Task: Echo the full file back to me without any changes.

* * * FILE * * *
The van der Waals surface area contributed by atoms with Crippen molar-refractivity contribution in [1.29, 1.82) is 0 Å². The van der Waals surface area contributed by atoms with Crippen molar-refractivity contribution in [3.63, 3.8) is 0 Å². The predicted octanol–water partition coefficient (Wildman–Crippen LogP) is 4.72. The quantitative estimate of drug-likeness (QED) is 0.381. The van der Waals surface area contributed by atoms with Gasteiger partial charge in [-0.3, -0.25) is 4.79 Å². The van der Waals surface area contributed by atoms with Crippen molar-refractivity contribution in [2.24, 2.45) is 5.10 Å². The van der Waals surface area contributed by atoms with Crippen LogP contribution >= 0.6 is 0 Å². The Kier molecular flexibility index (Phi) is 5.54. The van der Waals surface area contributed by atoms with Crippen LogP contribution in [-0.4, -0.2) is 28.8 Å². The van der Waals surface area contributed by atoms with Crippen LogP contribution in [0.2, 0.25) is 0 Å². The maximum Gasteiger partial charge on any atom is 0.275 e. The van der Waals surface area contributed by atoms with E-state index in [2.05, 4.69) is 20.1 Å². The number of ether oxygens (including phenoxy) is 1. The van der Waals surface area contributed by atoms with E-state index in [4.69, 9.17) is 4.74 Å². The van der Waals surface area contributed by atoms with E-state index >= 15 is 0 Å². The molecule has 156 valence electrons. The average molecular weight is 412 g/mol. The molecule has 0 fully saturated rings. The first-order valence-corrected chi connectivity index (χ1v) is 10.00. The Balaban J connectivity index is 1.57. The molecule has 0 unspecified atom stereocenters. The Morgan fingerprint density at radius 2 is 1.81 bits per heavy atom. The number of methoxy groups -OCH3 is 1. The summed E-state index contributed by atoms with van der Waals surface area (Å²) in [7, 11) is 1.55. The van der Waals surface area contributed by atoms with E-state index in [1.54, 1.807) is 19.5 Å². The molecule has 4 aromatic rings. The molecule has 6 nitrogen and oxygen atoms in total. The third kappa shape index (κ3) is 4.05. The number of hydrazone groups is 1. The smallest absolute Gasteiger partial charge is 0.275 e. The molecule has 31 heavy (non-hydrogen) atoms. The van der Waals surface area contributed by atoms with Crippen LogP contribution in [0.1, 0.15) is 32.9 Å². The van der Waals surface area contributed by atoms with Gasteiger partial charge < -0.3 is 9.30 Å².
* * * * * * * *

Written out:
The van der Waals surface area contributed by atoms with Crippen molar-refractivity contribution in [1.29, 1.82) is 0 Å². The van der Waals surface area contributed by atoms with Crippen molar-refractivity contribution in [3.63, 3.8) is 0 Å². The predicted octanol–water partition coefficient (Wildman–Crippen LogP) is 4.72. The quantitative estimate of drug-likeness (QED) is 0.381. The van der Waals surface area contributed by atoms with Gasteiger partial charge in [-0.3, -0.25) is 4.79 Å². The van der Waals surface area contributed by atoms with Crippen molar-refractivity contribution in [2.24, 2.45) is 5.10 Å². The van der Waals surface area contributed by atoms with Crippen LogP contribution >= 0.6 is 0 Å². The Kier molecular flexibility index (Phi) is 5.54. The van der Waals surface area contributed by atoms with Crippen LogP contribution in [-0.4, -0.2) is 28.8 Å². The van der Waals surface area contributed by atoms with Crippen LogP contribution in [0.2, 0.25) is 0 Å². The maximum Gasteiger partial charge on any atom is 0.275 e. The van der Waals surface area contributed by atoms with E-state index in [2.05, 4.69) is 20.1 Å². The number of ether oxygens (including phenoxy) is 1. The van der Waals surface area contributed by atoms with E-state index in [4.69, 9.17) is 4.74 Å². The van der Waals surface area contributed by atoms with E-state index >= 15 is 0 Å². The molecule has 156 valence electrons. The average molecular weight is 412 g/mol. The molecule has 0 fully saturated rings. The first-order valence-corrected chi connectivity index (χ1v) is 10.00. The Balaban J connectivity index is 1.57. The molecule has 0 unspecified atom stereocenters. The Morgan fingerprint density at radius 2 is 1.81 bits per heavy atom. The number of methoxy groups -OCH3 is 1. The summed E-state index contributed by atoms with van der Waals surface area (Å²) in [7, 11) is 1.55. The van der Waals surface area contributed by atoms with E-state index in [1.54, 1.807) is 19.5 Å². The molecule has 4 aromatic rings. The molecule has 6 nitrogen and oxygen atoms in total. The third kappa shape index (κ3) is 4.05. The number of hydrazone groups is 1. The smallest absolute Gasteiger partial charge is 0.275 e. The molecule has 31 heavy (non-hydrogen) atoms. The van der Waals surface area contributed by atoms with Crippen LogP contribution in [0.1, 0.15) is 32.9 Å². The van der Waals surface area contributed by atoms with Gasteiger partial charge < -0.3 is 9.30 Å².